The Oud is a sensual instrument even before it is strummed, with a polished pear-shaped body and elegant angled pegbox, and when it was played it became an object not only of visual beauty, but also of inspirational aural grace. Many Middle Eastern writers have described its sound as possessing healing and transformatory powers. It is a wonder, considering the instrument’s beauty, that its shape is said to have been inspired by the dead body of the seventh generation grandson of Adam as it hung from a tree.
Samir, the eldest brother, told us at the end of the first piece that they wanted to slowly build up to the climax of the show. The first piece was so elating that it was hard to conceive how the atmosphere could intensify and yet, as the rhythms quickened and the audience was invited to sing, as Samir shrieked and Yousef Hbeitsh kept us guessing with his unpredictable and exhilarating percussion style, the trance-like state that the room had fallen into did indeed deepen so that at the end of the finale the room erupted into a standing ovation.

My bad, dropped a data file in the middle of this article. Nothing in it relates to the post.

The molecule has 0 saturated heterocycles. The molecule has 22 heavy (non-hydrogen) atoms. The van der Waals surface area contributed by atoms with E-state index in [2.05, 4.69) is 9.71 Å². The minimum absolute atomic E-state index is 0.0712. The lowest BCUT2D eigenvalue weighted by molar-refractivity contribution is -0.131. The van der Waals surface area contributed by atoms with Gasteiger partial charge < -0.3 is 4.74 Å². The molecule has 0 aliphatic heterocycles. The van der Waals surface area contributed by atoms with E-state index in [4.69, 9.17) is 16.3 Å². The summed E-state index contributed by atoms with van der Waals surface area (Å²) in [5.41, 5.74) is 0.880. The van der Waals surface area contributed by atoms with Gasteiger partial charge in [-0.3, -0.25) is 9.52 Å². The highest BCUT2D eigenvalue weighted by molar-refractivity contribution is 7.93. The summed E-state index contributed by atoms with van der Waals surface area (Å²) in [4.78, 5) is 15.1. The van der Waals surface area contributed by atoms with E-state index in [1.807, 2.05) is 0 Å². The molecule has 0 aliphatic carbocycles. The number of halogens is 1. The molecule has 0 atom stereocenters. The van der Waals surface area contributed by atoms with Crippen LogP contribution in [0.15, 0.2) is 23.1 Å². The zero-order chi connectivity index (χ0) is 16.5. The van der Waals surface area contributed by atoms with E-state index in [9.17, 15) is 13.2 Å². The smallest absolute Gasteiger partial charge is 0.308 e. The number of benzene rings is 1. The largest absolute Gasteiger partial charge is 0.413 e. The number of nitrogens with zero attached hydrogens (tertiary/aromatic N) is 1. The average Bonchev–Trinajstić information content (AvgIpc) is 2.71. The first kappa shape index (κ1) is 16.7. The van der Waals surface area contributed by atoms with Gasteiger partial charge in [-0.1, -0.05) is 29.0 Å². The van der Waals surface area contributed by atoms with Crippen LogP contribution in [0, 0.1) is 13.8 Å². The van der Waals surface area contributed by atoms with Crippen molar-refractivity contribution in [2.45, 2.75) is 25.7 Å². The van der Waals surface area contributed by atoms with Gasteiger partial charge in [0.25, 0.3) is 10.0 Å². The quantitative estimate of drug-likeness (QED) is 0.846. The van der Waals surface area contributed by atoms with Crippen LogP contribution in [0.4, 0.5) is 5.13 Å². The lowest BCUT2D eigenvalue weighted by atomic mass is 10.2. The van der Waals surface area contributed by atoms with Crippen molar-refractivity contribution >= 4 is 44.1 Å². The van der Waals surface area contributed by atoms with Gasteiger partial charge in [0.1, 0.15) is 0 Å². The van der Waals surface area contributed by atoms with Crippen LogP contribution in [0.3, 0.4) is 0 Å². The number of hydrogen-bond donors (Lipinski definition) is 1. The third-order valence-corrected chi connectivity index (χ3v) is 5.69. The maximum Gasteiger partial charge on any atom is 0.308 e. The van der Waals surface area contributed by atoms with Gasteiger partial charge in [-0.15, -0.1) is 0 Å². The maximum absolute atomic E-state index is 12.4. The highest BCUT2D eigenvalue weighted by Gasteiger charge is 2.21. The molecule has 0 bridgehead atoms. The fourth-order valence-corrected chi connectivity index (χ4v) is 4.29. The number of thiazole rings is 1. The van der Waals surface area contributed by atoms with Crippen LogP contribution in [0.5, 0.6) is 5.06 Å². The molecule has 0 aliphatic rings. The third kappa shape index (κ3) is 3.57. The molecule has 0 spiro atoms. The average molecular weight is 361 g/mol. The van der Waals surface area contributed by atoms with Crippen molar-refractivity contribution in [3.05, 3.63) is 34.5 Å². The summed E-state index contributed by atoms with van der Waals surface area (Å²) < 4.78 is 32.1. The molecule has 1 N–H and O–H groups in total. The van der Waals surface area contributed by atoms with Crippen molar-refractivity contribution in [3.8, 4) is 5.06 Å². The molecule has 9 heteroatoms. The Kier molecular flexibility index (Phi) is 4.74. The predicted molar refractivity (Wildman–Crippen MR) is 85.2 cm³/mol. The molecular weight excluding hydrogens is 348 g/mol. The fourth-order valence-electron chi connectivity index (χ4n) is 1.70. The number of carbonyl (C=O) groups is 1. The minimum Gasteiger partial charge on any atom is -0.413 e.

The interplay between the brothers conjured up images of brotherly play fights and disputes, and of the deeper respect and pride the brothers held in one another. Samir might play a riff that is instantly copied by Wissam, then ingeniously built upon by Adnan until it is finally defiantly trumped by Samir. Throughout they smile at each other, now mischievously, now encouragingly, lost in a world of notes. Their performance is absolutely enthralling and I cannot urge you enough to get tickets for one of their remaining British concerts. Thank you Big Village! We are so lucky to have this organization based in Oxford, bringing us superb music from around the globe. Big Village organizes regular concerts, the next one being on 11th December - get involved!